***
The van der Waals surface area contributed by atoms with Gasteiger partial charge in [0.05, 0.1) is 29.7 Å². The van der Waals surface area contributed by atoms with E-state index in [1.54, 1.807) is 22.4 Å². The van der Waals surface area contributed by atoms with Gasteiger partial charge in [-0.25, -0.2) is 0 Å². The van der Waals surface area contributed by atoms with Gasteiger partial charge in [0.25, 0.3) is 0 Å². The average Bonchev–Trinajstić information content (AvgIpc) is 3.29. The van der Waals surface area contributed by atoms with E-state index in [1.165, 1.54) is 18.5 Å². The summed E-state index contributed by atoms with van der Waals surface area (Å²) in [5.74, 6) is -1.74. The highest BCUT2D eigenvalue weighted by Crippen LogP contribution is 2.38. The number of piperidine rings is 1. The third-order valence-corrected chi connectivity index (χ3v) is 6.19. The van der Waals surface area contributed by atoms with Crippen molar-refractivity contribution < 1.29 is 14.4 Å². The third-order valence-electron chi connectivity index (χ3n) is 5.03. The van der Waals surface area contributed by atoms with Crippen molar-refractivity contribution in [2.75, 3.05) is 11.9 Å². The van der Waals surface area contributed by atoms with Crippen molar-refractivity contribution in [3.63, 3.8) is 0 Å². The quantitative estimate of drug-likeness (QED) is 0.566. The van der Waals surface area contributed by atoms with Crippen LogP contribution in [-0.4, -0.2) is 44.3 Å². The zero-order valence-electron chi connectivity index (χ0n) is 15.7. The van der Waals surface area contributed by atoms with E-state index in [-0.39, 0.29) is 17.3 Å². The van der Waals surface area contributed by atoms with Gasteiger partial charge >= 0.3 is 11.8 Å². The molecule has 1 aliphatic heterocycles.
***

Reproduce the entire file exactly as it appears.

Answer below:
The van der Waals surface area contributed by atoms with Gasteiger partial charge in [0.05, 0.1) is 29.7 Å². The van der Waals surface area contributed by atoms with E-state index in [1.54, 1.807) is 22.4 Å². The van der Waals surface area contributed by atoms with Gasteiger partial charge in [-0.25, -0.2) is 0 Å². The van der Waals surface area contributed by atoms with Gasteiger partial charge in [0.25, 0.3) is 0 Å². The average Bonchev–Trinajstić information content (AvgIpc) is 3.29. The van der Waals surface area contributed by atoms with E-state index in [1.165, 1.54) is 18.5 Å². The summed E-state index contributed by atoms with van der Waals surface area (Å²) in [5.74, 6) is -1.74. The highest BCUT2D eigenvalue weighted by Crippen LogP contribution is 2.38. The number of piperidine rings is 1. The third-order valence-corrected chi connectivity index (χ3v) is 6.19. The van der Waals surface area contributed by atoms with Crippen molar-refractivity contribution < 1.29 is 14.4 Å². The third-order valence-electron chi connectivity index (χ3n) is 5.03. The van der Waals surface area contributed by atoms with Crippen molar-refractivity contribution in [2.75, 3.05) is 11.9 Å². The van der Waals surface area contributed by atoms with Crippen molar-refractivity contribution in [3.63, 3.8) is 0 Å². The quantitative estimate of drug-likeness (QED) is 0.566. The van der Waals surface area contributed by atoms with Crippen LogP contribution in [-0.4, -0.2) is 44.3 Å². The zero-order valence-electron chi connectivity index (χ0n) is 15.7. The van der Waals surface area contributed by atoms with E-state index in [-0.39, 0.29) is 17.3 Å². The van der Waals surface area contributed by atoms with Gasteiger partial charge >= 0.3 is 11.8 Å². The molecule has 1 aliphatic heterocycles.